Journal List > Korean J Sports Med > v.33(2) > 1054537

Korean J Sports Med. 2015 Dec;33(2):102-109. Korean.
Published online December 07, 2015.  https://doi.org/10.5763/kjsm.2015.33.2.102
Copyright © 2015 The Korean Society of Sports Medicine
The Relationship between Functional Physical Fitness and Mild Cognitive Impairment in Older Adults
Jinhee Han and Hyunsik Kang
College of Sport Science, Sungkyunkwan University, Suwon, Korea.

Correspondence: Hyunsik Kang. College of Sport Science, Sungkyunkwan University, 2066 Seobu-ro, Suwon 16419, Korea. Tel: +82-31-299-6923, Fax: +82-31-299-6942, Email: hkang@skku.edu
Received May 01, 2015; Revised July 14, 2015; Accepted July 14, 2015.

This is an Open Access article distributed under the terms of the Creative Commons Attribution Non-Commercial License (http://creativecommons.org/licenses/by-nc/4.0) which permits unrestricted non-commercial use, distribution, and reproduction in any medium, provided the original work is properly cited.


Abstract

In a cross-sectional design, this study examined the relationship between functional physical fitness and mild cognitive impairment (MCI) in older adults. A total of 306 older adults (91 men and 215 women) aged 65 years or older were recruited from our local community. A senior fitness test (SFT) was used to assess functional domains of physical fitness consisting of upper and lower body strength, endurance, upper and lower body flexibility, and agility/dynamic balance. Korean version of mini-mental state examine for dementia screening and short-form geriatric depression scale were used to assess global cognitive performance and depression, respectively. Age, sex, education, body mass index, percent body fat, blood lipids, glucose, insulin, and homeostasis model assessment of insulin resistance (HOMA-IR) were assessed. A composite score of physical fitness was calculated as a sum of z scores for each domain of the SFT parameters. Based on the composited score of physical fitness, subjects were classified as low fit (lower 25 percentile), moderate fit (middle 50 percentile), and high fit (high 25 percentile). Linear contrast analysis using one-way analysis of variance showed significant linear trends for age (p<0.001), education (p<0.001), cognitive function (p<0.001), and depression scale (p=0.006) across incremental composite score of physical fitness. Functional physical fitness was positively associated with age, years of education and global cognitive performance and negatively with depression scale. Logistic regression analyses showed that compared to the low fit group, the moderate (p=0.004) and high fit (p=0.010) groups had significantly lower odds ratios for having MCI even after adjusted for age, sex, education, and body fatness parameters. However, the odds ratios of the moderate (p=0.101) and high fit (p=0.191) groups were not significant when additionally controlling for depression scale and HOMA-IR. The current findings suggest that physical fitness promotion along with treatments of depression and HOMA-IR should be key components of interventions to prevent and/or treat MCI with normal aging.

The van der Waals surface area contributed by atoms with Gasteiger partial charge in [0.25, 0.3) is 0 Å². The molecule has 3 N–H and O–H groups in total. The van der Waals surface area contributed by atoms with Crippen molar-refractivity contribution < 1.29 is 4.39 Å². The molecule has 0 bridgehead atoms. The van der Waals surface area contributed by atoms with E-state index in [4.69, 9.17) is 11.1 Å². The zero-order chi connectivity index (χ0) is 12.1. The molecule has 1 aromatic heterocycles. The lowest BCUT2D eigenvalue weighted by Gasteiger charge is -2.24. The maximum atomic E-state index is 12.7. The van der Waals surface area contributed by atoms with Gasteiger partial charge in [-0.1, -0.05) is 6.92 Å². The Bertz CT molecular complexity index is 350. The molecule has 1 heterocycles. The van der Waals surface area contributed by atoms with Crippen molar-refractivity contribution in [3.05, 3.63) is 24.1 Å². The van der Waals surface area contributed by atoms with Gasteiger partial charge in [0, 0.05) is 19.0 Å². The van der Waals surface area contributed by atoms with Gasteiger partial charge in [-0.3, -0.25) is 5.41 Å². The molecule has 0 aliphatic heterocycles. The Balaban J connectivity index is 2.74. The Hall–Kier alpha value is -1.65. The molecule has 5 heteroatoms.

Keywords: Elderly persons; Physical fitness; Cognitive function

Tables


Table 1
Physical characteristics (n=306) across physical fitness levels
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Table 2
Metabolic risk factors across physical fitness levels
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Table 3
Association of MMSE score with fitness parameters
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Table 4
Association of MMSE with body composition and metabolic risk factors
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Table 5
Odds ratios for MCI across physical fitness levels (95% confidence interval)
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Notes

This work was supported by the National Research Foundation Grant funded by the Korean Government (NRF-2013S1A2A2034953).

Conflict of Interest:No potential conflict of interest relevant to this article was reported.

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